Saudi Arabia’s Sovereign Wealth Fund has just poured US$3.5 billion in the San Francisco-based ride-hailing company Uber Technologies. Officially, Saudi Arabia now holds a 5 percent stake in the U.S. company.
The move is part of a larger fundraising round which is expected to help Uber raise $5 billion. Uber’s valuation is nearly $68 billion, which is larger than GM’s valuation of $48 billion.
Uber managed to reach such astronomical valuation over just six years. The company currently needs more cash to stifle domestic competition and battle Google Inc and Apple which are working on driverless vehicles that may leave Uber drivers without a job.
Nevertheless, the money may allow the taxi app firm also invest more in its R&D arm which is reportedly developing a fleet of autonomous cars as well.
Yet, the Saudis are not the only ones to invest in the U.S. company. Japan-based Toyota Motor Corp also invested in it. In the meantime, Apple bought a large stake in the Chinese dopplegänger of Uber, Didi Chuxing Technology Co., while Volkswagen made a $300 million investment in Uber’s Jewish rival Gett.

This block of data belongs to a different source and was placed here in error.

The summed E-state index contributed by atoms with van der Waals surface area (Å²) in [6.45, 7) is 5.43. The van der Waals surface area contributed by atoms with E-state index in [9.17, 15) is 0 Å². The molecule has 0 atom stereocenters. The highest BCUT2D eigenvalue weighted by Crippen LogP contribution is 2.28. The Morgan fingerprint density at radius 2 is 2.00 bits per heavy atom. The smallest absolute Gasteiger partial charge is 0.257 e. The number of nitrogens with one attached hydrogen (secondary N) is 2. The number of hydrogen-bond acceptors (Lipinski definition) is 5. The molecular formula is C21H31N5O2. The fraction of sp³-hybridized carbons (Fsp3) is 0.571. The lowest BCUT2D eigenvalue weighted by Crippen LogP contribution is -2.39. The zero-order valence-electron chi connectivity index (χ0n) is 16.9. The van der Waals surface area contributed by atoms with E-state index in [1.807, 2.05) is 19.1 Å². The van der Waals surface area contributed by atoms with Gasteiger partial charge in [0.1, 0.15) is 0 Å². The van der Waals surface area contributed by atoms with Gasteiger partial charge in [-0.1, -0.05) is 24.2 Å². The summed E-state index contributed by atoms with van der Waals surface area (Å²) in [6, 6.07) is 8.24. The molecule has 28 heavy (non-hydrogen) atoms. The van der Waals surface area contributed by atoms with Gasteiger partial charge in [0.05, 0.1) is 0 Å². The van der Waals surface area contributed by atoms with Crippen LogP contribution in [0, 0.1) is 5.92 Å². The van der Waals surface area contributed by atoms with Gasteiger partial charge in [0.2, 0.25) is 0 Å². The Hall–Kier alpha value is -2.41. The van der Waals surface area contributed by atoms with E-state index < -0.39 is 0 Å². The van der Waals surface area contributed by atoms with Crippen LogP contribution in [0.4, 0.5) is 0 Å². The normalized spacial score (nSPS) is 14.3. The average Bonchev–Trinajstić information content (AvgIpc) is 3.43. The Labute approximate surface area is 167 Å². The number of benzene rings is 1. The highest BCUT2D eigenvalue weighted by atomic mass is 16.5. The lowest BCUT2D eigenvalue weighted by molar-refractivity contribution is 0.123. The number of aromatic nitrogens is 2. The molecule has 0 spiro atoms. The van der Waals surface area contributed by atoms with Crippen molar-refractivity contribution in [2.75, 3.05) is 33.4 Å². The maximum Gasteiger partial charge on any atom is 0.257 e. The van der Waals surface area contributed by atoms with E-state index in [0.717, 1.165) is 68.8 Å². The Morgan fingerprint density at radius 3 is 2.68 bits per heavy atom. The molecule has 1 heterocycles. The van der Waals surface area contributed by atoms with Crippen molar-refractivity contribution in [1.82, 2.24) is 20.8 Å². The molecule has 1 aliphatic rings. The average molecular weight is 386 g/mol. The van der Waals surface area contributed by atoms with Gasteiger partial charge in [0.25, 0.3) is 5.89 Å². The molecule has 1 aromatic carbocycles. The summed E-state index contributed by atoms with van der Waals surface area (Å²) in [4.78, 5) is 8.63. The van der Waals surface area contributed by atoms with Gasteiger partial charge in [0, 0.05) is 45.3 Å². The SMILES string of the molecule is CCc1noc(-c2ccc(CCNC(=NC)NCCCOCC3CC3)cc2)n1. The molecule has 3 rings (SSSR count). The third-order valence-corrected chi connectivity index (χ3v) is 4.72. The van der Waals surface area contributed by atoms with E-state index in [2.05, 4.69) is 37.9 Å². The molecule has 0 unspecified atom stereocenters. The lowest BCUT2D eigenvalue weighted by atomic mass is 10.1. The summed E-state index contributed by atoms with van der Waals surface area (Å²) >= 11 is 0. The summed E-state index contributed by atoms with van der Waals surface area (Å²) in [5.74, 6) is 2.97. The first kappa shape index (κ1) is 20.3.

General Motors is interested in Uber’s U.S. rival Lyft, and plans to deploy together a fleet of driverless electric cabs by next year.
With the latest investment, Uber has smashed its previous fundraising record of $2.8 billion and the global record of $4.5 billion set by the Chinese-based e-commerce giant Alibaba Group.
Saudi Arabia is interested in startups such as Uber because it tries to find other sources of revenue and cut the nation’s reliance on crude oil. The Kingdom’s government announced in April that it plans to sell 5 percent of a state-owned oil behemoth by the end of the year.
The Saudi sovereign-wealth fund recently said that its chairman Yasir Al Rumayyan will now join Uber’s board of directors. Al Rumayyan will run the business alongside the company’s founders Garrett Camp and Travis Kalanick, Huffington Post’s owner Arianna Huffington, and Google’s David Drummond among others.
Uber also needs more cash to lure in new drivers and subsidize promotional rides when entering new markets. Its Chinese rival Didi Chuxing also uses subsidies to keep its business going. Alibaba, Tencent and Apple have helped the Chinese startup raise $5 billion in equities this year.
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